The Great Old Ones “Tekeli-li” (2014)

Hailing from the Bordeaux region of France, THE GREAT OLD ONES deal exclusively in music inspired by H. P. Lovecraft (a recent promo photo has band members pictured alongside old Howard Phillips himself). On their new album, Tekeli-li, TGOO take the listener on a journey to the cold and inhospitable icescapes of Antarctica. Here, humanity’s frail notions of reason and superiority are blown away like so many flakes of snow, scattered before the lurching gaits of beings conjured from dimensions beyond the reach of the most fevered imagination.

This may sound familiar. You can’t throw a stone in Heavy Metal without hitting a song, an album, or even a band based on the creations of Saint Lovecraft. So how do TGOO set themselves apart from their peers – the tormented songwriters churning out their own twisted paeans to Cthulhu, Rhan-Tegoth and the rest? What is unique about the tentacled and writhing bouquet that they place at the headstone of that misunderstood and underappreciated master of the eldritch?

TGOO mostly pay homage with their strong, distinctive sound. They have become skilled practitioners of a proprietary, blackened construction that incorporates copious reverb and an intricately layered, carefully crafted interplay of three guitars. Tekeli-li sounds as though it is taking place in some massive open space, one plunged into permanent night by the cold cruelty of the sun’s neglect. The vocals – blackened howling roars delivered by Benjamin Guerry and Jeff Grimal – are superb, possessing a dry, forceful and somewhat sympathetic quality. The rhythm section is well represented, with prominent bass in the low end, and cavernous drum beats, including blasts that underpin the chiming guitars impressively, carrying the narrative forward with considerable momentum.

Tekeli-li is composed of a short introduction and a number of longer songs designed to immerse the listener in the mind-bending horror of the Antarctic expedition. Despite being mostly hard-charging Black Metal, the songs have texture. An exemplar of this trait is “The Elder Things”. Beginning with a very brief introduction featuring piano and howling wind, the song marches through stately narrative and desperate fury, rising and falling through compelling chord changes and shifting rhythms. The song rears back to its full height for triumphal shouts of “We are nothing!” before concluding with a reprise of the early sections.

If there is anything to complain about with Tekeli-li, it’s that the reverbed, pluralist sound is not very immediate, and can create distance between the listener and the music. TGOO can sound faraway and somewhat indistinct, and therefore don’t always demand complete attention. It’s easy to drift and lose sight of what TGOO are doing.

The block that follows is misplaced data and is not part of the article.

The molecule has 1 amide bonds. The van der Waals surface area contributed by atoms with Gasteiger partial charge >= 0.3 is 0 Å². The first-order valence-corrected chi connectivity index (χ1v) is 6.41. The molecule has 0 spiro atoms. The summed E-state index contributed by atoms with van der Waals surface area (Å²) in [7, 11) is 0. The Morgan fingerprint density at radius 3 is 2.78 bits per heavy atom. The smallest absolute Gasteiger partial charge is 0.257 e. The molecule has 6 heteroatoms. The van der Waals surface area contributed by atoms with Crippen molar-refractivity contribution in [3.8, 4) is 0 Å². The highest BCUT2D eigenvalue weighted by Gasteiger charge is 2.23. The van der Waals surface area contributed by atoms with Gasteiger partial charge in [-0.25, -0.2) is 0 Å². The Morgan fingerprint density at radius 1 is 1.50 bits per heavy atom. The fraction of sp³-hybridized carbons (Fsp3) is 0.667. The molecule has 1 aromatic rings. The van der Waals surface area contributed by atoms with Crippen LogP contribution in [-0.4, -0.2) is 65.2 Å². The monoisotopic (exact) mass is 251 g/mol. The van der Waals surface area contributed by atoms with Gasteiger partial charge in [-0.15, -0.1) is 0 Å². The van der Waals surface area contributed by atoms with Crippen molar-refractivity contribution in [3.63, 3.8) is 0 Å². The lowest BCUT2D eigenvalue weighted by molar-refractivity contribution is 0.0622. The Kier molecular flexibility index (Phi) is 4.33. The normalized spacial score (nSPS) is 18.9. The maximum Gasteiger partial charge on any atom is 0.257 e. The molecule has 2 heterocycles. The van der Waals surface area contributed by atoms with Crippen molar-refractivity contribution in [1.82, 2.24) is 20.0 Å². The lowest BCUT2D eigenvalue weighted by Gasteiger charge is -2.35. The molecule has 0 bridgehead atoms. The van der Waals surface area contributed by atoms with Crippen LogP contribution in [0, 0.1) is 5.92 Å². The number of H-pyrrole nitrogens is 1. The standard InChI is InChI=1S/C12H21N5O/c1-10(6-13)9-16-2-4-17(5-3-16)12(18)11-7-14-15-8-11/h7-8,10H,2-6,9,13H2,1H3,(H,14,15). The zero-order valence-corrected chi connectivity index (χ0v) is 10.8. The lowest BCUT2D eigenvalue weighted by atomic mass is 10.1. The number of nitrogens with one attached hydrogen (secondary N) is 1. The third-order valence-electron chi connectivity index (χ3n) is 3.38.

Which is why instrumental piece “The Ascend” is such an essential interlude. The relentless energy TGOO display here acts as a dynamic wake-up call, with drummer Léo Isnard’s long furious blasts barreling through a glittering tunnel of cascading guitar melodies. The momentum eventually peters out, and the song ends with lovely section woven from threads of plucked guitar and weeping cello.

“Behind the Mountains” closes the album in epic fashion, opening with a session of classical guitar before careening into a long succession of bass grooves and queasy bends, buzzing clouds of sinister unease, limpid moments of sober reflection, plodding overtures, black metal sprints and more. TGOO pull all their tricks out of the bag and use them to craft a song that could very well have been its own EP.

THE GREAT OLD ONES are a band that are about more than just their influences. Their well-defined brand of Black Metal balances atmosphere, narrative and harmony in a mature, welcoming way. Tekeli-li is a meaningful step forward for the band, refining away some of the murk that clouded Al Azif without losing the essence of what was transpiring beneath. H. P. Lovecraft and his works are well represented in Heavy Metal. However, many use his work as one influence among many. THE GREAT OLD ONES are clearly seeking to build their own sonic identity around Lovecraft’s enduring spirit, carrying the flag of his legacy with great care and devotion. Tekeli-li, is a success in this regard, and a likely herald of more to come.

– David Sano


Release:  April 2014
Label:  Les Acteurs De L’Ombre Productions
Avantgenre:  An Epic And Eldritch Tribute To H. P. Lovecraft
Duration:  53 Minutes
Origin:  France
Official site:
Review online since:  18.05.2014 / 00:48:58


01 – Je Ne Suis Pas Fou
02 – Antarctica
03 – The Elder Things
04 – Awakening
05 – The Ascend
06 – Behind The Mountains

Be the first to comment

Leave a Reply

Your email address will not be published.